PRED-G® sterile ophthalmic ointment is a topical anti-inflammatory/anti-infective combination product for ophthalmic use.
Chemical Names: Prednisolone acetate: 11(beta),17,21-Trihydroxypregna-1,4-diene-3, 20-dione 21-acetate.
Gentamicin sulfate is the sulfate salt of gentamicin C 1 , gentamicin C 2 , and gentamicin C 1A which are produced by the growth of Micromonospora purpurea.
Contains: Actives: gentamicin sulfate equivalent to 0.3% gentamicin base, prednisolone acetate 0.6%. Preservative: (chloral derivative) 0.5%. Inactives: white petrolatum; mineral oil; petrolatum (and) lanolin alcohol; and purified water.
Clinical Pharmacology: Corticosteroids suppress the inflammatory response to a variety of agents and they probably delay or slow healing. Since corticosteroids may inhibit the body' defense mechanism against infection, a concomitant antimicrobial drug may be used when this inhibition is considered to be clinically significant in a particular case.
The anti-infective component in PRED-G® is included to provide action against specific organisms susceptible to it. Gentamicin sulfate is active in vitro against susceptible strains of the following microorganisms: Staphylococcus aureus, Streptococcus pyogenes, Streptococcus pneumoniae, Enterobacter aerogenes, Escherichia coli, Hemophilus influenzae, Klebsiella pneumoniae, Neisseria gonorrhoeae, Pseudomonas aeruginosa, and Serratia marcescens.
When a decision to administer both a corticosteroid and an antimicrobial is made, the administration of such drugs in combination has the advantage of greater patient compliance and convenience, with the added assurance that the appropriate dosage of both drugs is administered. When both types of drugs are in the same formulation, compatibility of ingredients is assured and the correct volume of drug is delivered and retained.
The relative potency of corticosteroids depends on the molecular structure, concentration, and release from the vehicle.
and Usage: PRED-G® is indicated for steroid-responsive inflammatory ocular conditions for which a corticosteroid is indicated and where superficial bacterial ocular infection or a risk of bacterial ocular infection exists.
Ocular steroids are indicated in inflammatory conditions of the palpebral and bulbar conjunctiva, cornea, and anterior segment of the globe where the inherent risk of steroid use in certain infective conjunctivitides is accepted to obtain a diminution in edema and inflammation. They are also indicated in chronic anterior uveitis and corneal injury from chemical, radiation, or thermal burns or penetration of foreign bodies.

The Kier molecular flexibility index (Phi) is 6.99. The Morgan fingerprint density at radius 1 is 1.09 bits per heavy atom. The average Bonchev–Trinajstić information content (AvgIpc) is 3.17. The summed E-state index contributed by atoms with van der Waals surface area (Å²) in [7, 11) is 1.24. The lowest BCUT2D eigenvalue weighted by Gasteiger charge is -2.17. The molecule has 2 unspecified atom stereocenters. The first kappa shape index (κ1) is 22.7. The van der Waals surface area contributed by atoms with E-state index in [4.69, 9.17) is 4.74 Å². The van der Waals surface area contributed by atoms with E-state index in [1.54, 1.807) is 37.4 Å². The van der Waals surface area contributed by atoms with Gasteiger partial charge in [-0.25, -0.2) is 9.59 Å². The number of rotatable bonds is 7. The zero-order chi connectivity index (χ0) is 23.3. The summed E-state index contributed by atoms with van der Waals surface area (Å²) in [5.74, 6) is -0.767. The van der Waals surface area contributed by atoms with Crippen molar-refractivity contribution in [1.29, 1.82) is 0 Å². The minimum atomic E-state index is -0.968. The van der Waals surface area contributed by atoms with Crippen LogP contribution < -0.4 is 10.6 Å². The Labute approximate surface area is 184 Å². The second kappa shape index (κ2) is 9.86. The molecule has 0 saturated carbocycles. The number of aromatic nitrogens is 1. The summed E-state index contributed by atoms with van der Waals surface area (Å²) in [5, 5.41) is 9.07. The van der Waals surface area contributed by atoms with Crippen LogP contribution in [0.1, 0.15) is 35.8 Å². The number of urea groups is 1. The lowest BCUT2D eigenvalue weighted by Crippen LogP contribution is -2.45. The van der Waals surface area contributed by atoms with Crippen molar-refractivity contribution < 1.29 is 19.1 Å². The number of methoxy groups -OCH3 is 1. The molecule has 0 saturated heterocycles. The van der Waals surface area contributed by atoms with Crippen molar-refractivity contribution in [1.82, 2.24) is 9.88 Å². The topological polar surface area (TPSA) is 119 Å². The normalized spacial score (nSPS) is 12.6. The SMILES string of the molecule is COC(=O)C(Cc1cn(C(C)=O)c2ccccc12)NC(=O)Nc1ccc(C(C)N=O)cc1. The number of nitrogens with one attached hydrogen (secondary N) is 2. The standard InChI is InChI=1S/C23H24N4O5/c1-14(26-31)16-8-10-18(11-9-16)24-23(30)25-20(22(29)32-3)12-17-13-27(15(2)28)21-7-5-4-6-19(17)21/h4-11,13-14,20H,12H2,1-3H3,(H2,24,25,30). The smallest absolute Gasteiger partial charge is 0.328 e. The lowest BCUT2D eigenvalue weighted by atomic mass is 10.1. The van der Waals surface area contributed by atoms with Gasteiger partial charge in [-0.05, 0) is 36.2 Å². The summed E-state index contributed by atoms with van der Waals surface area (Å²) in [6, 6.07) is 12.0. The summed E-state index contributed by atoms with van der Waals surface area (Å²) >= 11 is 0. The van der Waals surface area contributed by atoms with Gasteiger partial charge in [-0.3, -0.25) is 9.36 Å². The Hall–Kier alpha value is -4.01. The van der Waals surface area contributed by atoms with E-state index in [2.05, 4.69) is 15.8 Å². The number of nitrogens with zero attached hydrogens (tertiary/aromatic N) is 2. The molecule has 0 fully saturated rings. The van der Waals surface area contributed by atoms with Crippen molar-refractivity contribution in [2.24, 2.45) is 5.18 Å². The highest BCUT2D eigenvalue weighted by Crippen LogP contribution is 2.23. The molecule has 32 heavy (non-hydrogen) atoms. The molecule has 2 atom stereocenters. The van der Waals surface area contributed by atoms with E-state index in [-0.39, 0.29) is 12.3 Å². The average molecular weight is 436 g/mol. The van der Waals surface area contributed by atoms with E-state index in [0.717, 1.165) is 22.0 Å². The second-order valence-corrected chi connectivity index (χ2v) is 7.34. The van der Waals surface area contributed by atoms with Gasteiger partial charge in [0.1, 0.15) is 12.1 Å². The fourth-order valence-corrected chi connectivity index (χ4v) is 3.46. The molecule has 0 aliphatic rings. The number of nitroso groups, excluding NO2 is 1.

The use of a combination drug with an anti-infective component is indicated where the risk of superficial ocular infection is high or where there is an expectation that potentially dangerous numbers of bacteria will be present in the eye.
The particular anti-infective drug in this product is active against the following common bacterial eye pathogens: Staphylococcus aureus, Streptococcus pyogenes, Streptococcus pneumoniae, Enterobacter aerogenes, Escherichia coli, Hemophilus influenzae, Klebsiella pneumoniae, Neisseria gonorrhoeae, Pseudomonas aeruginosa, and Serratia marcescens.
Contraindications: Epithelial herpes simplex keratitis (dendritic keratitis), vaccinia, varicella, and many other viral diseases of the cornea and conjunctiva. Mycobacterial infection of the eye. Fungal diseases of the ocular structures. Hypersensitivity to a component of the medication. (Hypersensitivity to the antibiotic component occurs at a higher rate than for other components.)
PRED-G® is always contraindicated after uncomplicated removal of a corneal foreign body.
: Prolonged use may result in glaucoma with damage to the optic nerve, defects in visual acuity and fields of vision, and in posterior subcapsular cataract formation. Prolonged use may suppress the host immune response and thus increase the hazard of secondary ocular infections. In those diseases causing thinning of the cornea or sclera, perforations have been known to occur with the use of topical steroids. In acute purulent conditions of the eye, steroids may mask infection or enhance existing infection. If these products are used for 10 days or longer, intraocular pressure should be routinely monitored even though it may be difficult in children and uncooperative patients.